The current financial crisis is indeed grave, having resulted in the nation's largest bank failure (Washington Mutual) and taken down the nation's largest insurance company (AIG) and mortgage holders (Fannie Mae and Freddie Mac) as well as three of the top investment houses (Bear Stearns, Lehman Bros., and Merrill Lynch) and threatening countless more failures both here and abroad -- in particular, there are hundreds of trillions of dollars tied up in bad securities in the interconnected international finance system; and most disturbingly, no one knows how much they are really worth, since no one wants to buy them. The credit system has frozen up; and without free-flowing credit, businesses go out of business.
Because this crisis is threatening the existence of banks and businesses it is threatening the life savings and jobs of millions of people in the United States and abroad. It is not an exaggeration for this to be called by so many the gravest financial crisis since the Great Depression.
And the causes of the current problem are much the same as those of the Great Depression. As my late father had been saying since the Reagan administration, as more and more of the New Deal safeguards set up under FDR and the Democratic Congress in the '30s were being torn down, we ran more and more risk of having a big financial collapse, as he lived through, in desperate conditions, during the Depression. So it's worth our while to look back briefly and see what worked and what went terribly wrong.
In the Roaring Twenties, the Republicans, under Presidents Harding, Coolidge, and Hoover, deregulated business. Although the economy did roar for a while, it eventually went bust, as the stock market crashed and banks and businesses failed, wiping out life savings and throwing millions of people out of work. Republican fixes did little if anything to help. The people demanded new leadership.
FDR and the Democrats in Congress instituted reforms with the New Deal, including regulations that saved the American banking system and, thus, American capitalism. Key among these regulations was the Glass-Steagall Act (which we're hearing a lot of these days) ...
... which established the Federal Deposit Insurance Corporation (The FDIC, which so many of us rely upon to safeguard our money) and also provisions that gave the Federal Reserve oversight authority over savings accounts and also a prohibition over bank holding companies owning other financial institutions (so too many eggs wouldn't be in too few baskets, many of which had just gone bust).
The New Deal reforms became an accepted part of American financial life for decades. In the post-War years, for the first time in history -- which had had many depressions, although none so "great" as that in the '30s -- Americans came to think of money in the bank as safe and secure as "money in the bank."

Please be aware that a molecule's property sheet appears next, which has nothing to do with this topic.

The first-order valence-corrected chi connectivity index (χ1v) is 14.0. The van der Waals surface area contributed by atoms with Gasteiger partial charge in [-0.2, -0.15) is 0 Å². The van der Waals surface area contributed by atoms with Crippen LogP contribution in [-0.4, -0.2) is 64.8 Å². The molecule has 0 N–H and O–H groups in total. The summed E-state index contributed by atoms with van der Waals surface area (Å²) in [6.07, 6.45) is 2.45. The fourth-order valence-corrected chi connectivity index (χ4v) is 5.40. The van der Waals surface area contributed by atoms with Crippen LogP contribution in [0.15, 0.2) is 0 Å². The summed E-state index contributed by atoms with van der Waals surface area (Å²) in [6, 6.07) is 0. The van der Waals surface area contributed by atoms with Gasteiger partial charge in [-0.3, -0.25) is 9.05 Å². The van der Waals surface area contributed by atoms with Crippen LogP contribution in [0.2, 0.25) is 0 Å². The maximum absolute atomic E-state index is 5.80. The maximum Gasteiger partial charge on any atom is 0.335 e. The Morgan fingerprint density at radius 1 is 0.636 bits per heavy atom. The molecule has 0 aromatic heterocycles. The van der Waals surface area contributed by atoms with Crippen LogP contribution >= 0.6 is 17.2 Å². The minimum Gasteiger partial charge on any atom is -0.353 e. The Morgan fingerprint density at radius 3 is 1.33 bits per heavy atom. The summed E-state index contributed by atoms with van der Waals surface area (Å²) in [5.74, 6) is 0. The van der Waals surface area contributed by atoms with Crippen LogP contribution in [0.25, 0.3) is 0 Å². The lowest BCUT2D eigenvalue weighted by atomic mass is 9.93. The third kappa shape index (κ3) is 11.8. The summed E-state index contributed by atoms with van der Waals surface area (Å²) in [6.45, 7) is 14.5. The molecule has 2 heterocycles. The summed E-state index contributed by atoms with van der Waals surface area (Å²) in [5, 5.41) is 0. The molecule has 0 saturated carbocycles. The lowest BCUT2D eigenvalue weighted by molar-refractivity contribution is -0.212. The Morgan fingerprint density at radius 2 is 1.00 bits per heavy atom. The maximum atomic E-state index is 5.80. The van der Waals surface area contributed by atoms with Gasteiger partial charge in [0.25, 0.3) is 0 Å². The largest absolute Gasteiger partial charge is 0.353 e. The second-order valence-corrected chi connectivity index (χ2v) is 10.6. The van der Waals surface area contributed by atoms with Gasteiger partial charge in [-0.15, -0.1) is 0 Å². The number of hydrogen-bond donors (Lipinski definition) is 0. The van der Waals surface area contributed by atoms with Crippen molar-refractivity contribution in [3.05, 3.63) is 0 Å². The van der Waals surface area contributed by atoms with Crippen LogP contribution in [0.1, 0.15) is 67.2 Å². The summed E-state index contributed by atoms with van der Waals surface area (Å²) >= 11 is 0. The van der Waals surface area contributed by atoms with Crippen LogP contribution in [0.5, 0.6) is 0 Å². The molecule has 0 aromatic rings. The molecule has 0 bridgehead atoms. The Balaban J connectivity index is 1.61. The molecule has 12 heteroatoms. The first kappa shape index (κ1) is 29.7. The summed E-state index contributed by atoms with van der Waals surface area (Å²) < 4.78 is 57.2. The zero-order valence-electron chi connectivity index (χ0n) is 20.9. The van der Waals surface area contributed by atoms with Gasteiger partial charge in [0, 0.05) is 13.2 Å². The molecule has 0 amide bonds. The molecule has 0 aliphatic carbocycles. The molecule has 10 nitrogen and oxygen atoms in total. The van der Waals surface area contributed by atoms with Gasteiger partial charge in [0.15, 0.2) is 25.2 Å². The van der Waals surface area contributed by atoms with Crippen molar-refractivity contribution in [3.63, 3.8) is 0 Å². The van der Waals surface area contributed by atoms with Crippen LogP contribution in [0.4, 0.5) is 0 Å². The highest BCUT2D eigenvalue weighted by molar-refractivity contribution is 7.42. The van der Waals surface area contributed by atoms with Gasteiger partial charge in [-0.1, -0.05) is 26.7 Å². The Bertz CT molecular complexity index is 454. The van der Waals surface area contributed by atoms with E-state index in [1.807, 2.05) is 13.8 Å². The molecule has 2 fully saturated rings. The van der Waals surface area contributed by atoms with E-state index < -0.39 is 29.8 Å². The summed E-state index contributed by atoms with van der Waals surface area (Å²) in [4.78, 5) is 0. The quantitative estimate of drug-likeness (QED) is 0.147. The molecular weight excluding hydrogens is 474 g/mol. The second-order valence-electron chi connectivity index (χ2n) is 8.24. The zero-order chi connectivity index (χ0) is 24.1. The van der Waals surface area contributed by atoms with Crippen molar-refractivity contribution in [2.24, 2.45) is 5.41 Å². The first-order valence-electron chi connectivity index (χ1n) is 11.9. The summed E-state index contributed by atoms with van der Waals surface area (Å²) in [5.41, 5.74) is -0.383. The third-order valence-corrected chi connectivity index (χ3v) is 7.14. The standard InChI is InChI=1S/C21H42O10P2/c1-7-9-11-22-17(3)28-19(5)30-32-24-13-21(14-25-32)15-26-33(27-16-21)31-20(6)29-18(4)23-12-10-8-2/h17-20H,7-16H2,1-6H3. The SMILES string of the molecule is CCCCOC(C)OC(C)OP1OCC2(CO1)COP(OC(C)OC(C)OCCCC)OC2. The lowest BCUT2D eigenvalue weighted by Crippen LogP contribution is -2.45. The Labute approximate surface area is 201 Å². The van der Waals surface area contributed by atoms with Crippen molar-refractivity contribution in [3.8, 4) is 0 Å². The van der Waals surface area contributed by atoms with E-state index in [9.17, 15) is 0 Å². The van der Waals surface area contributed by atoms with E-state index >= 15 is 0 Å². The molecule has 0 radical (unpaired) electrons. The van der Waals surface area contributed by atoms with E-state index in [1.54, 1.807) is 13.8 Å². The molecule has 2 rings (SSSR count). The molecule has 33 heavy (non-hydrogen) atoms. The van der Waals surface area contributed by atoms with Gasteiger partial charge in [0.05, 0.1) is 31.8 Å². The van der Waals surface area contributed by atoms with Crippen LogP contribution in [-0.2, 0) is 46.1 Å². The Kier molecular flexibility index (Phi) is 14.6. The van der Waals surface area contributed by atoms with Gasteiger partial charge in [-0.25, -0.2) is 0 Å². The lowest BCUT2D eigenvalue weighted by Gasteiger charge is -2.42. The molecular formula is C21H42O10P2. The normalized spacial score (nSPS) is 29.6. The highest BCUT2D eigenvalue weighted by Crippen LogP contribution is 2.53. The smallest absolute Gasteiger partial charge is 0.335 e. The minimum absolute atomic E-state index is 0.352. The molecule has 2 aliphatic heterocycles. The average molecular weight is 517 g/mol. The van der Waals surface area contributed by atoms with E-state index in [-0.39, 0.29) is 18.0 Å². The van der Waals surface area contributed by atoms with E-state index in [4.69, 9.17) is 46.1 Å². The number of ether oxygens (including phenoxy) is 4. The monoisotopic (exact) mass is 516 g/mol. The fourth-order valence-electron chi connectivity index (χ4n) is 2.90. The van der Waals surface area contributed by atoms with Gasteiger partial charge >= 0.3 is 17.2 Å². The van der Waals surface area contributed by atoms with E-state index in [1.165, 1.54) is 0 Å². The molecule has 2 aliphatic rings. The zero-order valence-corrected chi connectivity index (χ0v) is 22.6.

Perhaps we grew complacent or just wanted to take more risk or were just hoodwinked, but big money interests -- who never wanted so much government control over their business -- eventually convinced voters and their elected representatives that the New Deal regulations were just too restrictive. Starting in the 1980s, the New Deal regulations over the financial industry were dismantled ... ultimately with disastrous consequences.
In 1980 the Depository Institutions Deregulation and Monetary Control Act was enacted, loosening up some federal controls over savings and loans.
In 1982 the Garn-St. Germain Depository Institutions Act was enacted, deregulating the Savings and Loan industry ...
By the late 1980s, ravaged by excesses and greed -- sometimes criminally fraudulent (as with the Keating Five scandal, involving five senators, including Sen. John McCain) but often just the consequence of inadequate regulation -- the Savings and Loan industry crashed, bringing on the recession that would hurt millions of Americans and put the first Pres. Bush out of office. If the S&L industry were to have collapsed further it would have done even worse damage to the economy as a whole, so the taxpayers bailed out the S&Ls, at a cost of over $100 billion.
But somehow deregulation continued to be a popular theme. The mantra was still as Reagan had proclaimed in his first inaugural address: "The government is not the solution to our problem; government is the problem."
Replacing Geo. H. W. Bush was Bill Clinton, who "felt our pain" but -- as a "New Democrat," a "centrist" -- continued to advance the cause of deregulation; and in that, he found plenty of allies in both parties. The huge campaign contributions that the financial industry lavished upon politicians in both political parties undoubtedly had much to do with bipartisan support for deregulation; but also, increasing prosperity -- as the business cycle turned and tax dollars were redistributed by the Democratic president and Congress from the wealthy into the hands of the growing middle class -- convinced all-too-many Americans to "drink the Kool Aid" of deregulation.
And like the deregulation of the electricity market here in California, which had bipartisan support, other deregulation schemes from that era would blow up in everyone's faces and cost hundreds of billions of dollars (and counting).